But this foolishness about junk aid has made me begin to question what I always thought of as decent aid.  I started wondering where to draw the line.  Is any aid really decent or good?

Donations of Infringing Goods

This past week, I attended INTA, the International Trademark Association’s annual meeting.  In the Exhibition Hall, generally full of vendors peddling their oh-so-useful trademark services, was a booth for World Vision. 

World Vision was there to solicit donations.  Donations of infringing goods that would otherwise be destroyed because of their violation of trademark law.  Their display featured a series of pictures of smiling African children and adults wearing Chicago Bears Super Bowl XLI Champion t-shirts and hats.  For those of you who don’t know, the Bears didn’t win that Super Bowl.

I looked at those pictures, at first slightly amused.  It didn’t last too long.  I soon learned where those pictures were taken.  Zambia.  Monze, Zambia.  The Monze, Zambia I called home for two years.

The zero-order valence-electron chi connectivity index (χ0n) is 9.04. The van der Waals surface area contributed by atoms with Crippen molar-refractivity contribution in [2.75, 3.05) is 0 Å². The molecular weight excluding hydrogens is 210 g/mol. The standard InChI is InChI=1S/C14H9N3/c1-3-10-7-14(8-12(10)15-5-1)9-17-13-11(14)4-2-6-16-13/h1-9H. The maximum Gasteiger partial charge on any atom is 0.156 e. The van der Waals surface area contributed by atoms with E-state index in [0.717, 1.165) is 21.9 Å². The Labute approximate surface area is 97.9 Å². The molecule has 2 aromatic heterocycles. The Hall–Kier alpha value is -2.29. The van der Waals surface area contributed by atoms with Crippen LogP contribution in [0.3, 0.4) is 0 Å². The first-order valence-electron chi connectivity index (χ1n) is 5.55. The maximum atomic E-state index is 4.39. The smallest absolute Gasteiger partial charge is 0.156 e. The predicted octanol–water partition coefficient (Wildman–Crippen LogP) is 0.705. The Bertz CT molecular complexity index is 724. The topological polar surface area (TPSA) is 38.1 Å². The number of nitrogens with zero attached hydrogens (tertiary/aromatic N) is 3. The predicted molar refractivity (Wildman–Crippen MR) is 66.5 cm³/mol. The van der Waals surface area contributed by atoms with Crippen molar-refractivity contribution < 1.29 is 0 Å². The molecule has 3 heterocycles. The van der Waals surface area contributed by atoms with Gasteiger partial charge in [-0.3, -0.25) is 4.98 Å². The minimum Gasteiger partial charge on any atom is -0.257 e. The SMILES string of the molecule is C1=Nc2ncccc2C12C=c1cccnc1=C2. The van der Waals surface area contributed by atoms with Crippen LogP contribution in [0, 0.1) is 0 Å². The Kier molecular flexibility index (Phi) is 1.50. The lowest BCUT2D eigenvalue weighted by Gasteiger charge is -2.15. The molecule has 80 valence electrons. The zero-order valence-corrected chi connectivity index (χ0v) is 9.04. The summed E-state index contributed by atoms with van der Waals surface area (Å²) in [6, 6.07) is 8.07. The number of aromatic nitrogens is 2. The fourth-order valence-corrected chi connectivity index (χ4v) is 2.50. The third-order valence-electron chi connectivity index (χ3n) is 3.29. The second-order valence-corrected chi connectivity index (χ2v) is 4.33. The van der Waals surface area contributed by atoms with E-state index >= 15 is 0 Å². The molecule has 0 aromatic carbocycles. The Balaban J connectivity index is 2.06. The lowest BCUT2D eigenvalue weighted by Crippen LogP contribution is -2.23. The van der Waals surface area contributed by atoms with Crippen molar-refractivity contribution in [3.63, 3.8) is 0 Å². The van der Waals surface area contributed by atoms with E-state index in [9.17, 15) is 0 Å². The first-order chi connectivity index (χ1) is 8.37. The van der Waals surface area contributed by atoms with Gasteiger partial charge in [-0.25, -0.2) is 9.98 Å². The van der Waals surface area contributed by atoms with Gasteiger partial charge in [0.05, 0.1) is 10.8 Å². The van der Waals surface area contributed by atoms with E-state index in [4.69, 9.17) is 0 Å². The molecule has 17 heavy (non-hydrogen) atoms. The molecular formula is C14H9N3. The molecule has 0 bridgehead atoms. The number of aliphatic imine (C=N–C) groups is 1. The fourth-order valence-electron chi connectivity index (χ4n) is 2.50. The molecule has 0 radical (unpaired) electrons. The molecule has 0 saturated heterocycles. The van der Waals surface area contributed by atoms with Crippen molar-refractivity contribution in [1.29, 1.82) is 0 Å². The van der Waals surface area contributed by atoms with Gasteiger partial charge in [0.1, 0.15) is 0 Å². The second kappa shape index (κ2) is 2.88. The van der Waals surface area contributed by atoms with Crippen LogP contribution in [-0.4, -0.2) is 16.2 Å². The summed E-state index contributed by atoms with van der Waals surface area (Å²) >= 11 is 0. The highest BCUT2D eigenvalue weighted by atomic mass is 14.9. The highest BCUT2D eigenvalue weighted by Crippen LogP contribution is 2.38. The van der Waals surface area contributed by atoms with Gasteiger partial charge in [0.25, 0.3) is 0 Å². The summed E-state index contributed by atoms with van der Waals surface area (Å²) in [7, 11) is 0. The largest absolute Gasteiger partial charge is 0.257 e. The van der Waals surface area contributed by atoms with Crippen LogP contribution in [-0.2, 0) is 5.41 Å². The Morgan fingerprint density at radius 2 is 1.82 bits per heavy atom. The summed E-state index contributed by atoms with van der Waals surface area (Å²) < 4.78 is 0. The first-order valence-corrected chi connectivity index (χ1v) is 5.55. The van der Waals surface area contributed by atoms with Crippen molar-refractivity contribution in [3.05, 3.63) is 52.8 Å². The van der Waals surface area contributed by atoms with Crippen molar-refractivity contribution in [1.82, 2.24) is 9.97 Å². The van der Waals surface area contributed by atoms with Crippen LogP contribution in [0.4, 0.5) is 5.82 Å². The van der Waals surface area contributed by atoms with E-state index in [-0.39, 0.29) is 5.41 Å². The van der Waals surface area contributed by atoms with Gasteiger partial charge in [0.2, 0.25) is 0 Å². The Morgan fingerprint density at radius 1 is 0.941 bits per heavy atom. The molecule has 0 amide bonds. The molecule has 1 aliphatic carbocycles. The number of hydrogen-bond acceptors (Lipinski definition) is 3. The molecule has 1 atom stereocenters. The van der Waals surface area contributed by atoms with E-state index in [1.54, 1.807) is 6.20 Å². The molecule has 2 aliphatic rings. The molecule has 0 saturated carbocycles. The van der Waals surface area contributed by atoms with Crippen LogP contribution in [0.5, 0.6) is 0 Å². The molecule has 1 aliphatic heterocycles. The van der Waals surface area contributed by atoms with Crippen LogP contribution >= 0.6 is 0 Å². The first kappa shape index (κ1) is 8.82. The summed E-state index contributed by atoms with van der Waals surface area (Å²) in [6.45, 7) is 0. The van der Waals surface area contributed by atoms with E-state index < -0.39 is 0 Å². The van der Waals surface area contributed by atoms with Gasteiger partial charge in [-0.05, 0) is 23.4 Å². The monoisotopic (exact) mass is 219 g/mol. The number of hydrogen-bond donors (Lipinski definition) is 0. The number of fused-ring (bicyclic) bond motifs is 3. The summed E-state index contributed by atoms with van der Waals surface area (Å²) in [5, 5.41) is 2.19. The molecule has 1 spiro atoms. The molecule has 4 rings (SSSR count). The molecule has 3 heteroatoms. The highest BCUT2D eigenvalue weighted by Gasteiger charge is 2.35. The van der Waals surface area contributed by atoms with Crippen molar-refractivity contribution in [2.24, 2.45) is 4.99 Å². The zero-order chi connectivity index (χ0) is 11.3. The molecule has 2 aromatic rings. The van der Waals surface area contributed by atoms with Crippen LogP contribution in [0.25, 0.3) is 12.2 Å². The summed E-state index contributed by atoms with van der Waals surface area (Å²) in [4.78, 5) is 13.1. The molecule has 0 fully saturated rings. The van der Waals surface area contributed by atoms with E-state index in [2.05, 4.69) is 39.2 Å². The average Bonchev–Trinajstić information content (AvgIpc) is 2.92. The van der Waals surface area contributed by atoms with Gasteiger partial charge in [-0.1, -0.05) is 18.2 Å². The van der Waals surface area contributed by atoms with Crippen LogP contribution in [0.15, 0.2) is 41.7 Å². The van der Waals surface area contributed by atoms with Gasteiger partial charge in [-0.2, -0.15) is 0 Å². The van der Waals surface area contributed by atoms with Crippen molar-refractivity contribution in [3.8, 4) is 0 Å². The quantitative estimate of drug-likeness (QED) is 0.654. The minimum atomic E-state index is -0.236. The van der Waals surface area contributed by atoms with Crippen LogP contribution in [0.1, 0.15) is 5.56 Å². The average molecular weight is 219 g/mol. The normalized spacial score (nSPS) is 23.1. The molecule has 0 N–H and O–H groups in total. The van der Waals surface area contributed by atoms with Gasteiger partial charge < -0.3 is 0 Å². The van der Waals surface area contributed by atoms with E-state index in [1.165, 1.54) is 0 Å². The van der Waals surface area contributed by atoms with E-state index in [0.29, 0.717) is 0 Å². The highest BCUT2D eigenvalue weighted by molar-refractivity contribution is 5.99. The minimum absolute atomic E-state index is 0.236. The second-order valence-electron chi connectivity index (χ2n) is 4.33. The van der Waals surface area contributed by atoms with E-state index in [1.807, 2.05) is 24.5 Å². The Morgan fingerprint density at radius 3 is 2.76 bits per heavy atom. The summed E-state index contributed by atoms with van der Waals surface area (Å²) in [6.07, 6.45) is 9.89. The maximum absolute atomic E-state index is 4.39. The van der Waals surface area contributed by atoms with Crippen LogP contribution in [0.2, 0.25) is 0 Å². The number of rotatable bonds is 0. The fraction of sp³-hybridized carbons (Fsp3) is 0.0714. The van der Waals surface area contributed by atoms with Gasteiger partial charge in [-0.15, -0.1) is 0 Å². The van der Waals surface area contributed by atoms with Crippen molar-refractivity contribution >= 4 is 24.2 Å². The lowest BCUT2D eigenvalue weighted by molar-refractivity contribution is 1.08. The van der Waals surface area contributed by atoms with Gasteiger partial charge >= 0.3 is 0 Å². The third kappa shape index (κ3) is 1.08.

The Local Economy
My first thought was the tailors that sit outside the store fronts in Monze or under an insaka on their family compound in the village.  My second thought was of the people sitting in the dusty, crowded market in downtown Monze, selling salaula (used clothing imported from the West) and new clothing imported from Asia.  All these people lost something when the Bears swept down on Zambia as Champions.
Setting an Example
My third thought came not from my experiences in the Zambian community where these clothes were deposited, but from my training in intellectual property law.   What message does it send when we say, “you must stop counterfeit goods” with our mouths, and with our hands, fill the country with counterfeit goods?

The US government, the Zambian government, most of the other governments in Africa, are trying to teach their citizens the value of trademarks and not to infringe others’ marks.  There are many reasons for this, I’m not going to get into all of them here.  But I will mention the one most important in this instance.

Weak protection of trademarks discourages investment in the country.  It discourages new companies from forming within a country and it discourages foreign companies from entering the local market.  Bad, bad, bad.
Long Term Effects
How can we convince Company X that it should invest in Zambia, that it should open a facility and employ thousands of people and that its company will be protected from imposters when the population is taught that there is nothing wrong with infringing goods?